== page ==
PYEONGCHANG, South Korea — The opening ceremony of the 23rd Winter Olympics unfurled in frigid temperatures and high spirits on Friday, as athletes from the two Koreas marched into the stadium together less than 50 miles from the heavily-fortified border between their nations, offering hope of a breakthrough in a tense, geopolitical standoff that has stirred fears of nuclear conflict.
The festivities started what organizers say is the largest Winter Olympics yet, with 92 countries participating. The North and South Korean delegations, marching under one flag, embodied the hopes of a peninsula divided by history and ideology.
Whereas recent Olympic Games have sought to set politics to one side, the strategic subtext of the event in Pyeongchang this year has been unavoidable.
Kim Yo-jong, the younger sister of Kim Jong-un, North Korea's leader, was sitting at the opening ceremony closely behind Vice President Mike Pence, who led the American delegation. Also present was the father of Otto Warmbier, the American student who was jailed in North Korea last year, returned home in a coma and died shortly afterward.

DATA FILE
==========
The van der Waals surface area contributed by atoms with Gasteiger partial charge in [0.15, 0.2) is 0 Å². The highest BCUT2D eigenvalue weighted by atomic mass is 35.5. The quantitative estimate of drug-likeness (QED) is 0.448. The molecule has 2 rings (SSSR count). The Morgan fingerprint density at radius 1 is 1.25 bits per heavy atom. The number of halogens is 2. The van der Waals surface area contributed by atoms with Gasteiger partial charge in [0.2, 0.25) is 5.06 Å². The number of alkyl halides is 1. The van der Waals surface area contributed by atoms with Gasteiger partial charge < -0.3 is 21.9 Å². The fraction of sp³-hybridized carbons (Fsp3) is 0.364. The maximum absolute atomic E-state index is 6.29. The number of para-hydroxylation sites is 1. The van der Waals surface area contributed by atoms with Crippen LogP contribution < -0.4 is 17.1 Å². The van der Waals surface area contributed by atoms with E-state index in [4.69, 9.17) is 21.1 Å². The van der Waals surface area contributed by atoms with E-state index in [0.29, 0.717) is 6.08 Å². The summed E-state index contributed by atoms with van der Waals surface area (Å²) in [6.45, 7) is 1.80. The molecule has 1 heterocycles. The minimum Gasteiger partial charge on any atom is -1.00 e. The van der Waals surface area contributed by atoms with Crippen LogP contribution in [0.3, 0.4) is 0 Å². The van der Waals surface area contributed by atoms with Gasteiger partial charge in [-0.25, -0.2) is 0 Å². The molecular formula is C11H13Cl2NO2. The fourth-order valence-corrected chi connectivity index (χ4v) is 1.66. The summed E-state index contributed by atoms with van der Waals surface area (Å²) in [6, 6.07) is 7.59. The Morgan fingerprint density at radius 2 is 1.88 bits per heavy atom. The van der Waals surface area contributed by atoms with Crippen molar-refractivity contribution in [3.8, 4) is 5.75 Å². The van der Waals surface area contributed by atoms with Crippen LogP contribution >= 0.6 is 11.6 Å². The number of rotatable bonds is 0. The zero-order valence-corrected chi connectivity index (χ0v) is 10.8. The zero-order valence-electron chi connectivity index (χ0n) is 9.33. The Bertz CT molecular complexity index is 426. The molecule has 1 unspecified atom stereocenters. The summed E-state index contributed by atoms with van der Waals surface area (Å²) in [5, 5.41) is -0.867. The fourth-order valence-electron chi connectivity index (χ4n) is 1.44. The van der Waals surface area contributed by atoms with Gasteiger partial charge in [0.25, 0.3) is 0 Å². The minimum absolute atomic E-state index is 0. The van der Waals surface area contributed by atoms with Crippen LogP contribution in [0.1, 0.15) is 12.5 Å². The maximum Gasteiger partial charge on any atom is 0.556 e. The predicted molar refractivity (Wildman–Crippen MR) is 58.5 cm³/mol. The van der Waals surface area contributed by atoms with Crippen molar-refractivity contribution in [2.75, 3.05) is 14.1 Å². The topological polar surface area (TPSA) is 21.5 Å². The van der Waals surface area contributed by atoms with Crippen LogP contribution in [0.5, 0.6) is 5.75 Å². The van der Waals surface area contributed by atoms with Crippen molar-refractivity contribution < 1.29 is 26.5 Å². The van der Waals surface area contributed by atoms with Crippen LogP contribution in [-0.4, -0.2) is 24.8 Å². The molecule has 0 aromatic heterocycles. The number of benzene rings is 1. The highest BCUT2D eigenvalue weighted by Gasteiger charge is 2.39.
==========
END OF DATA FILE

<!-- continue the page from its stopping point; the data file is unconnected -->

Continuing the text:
Earlier in the week, the United States warned against a North Korean charm offensive and announced plans to impose its toughest sanctions yet against Pyongyang, which staged a military parade featuring ICBMs just a day before the Games opened.
The mounting political drama loomed over other Olympic story lines, including the participation of Russian athletes despite a ban after a doping scandal, and the appearance of the first Nigerian contingent in the Winter Games with a women's bobsled team. And then there are the gold medal hopefuls, like Nathan Chen, the American ice skating prodigy who may seek to land five quad jumps in competition, and Chloe Kim, the teenage Korean-American snowboarding phenom.
And as if there were not enough distractions already, a worsening outbreak of the highly contagious norovirus has been spreading from security personnel to other Olympic workers.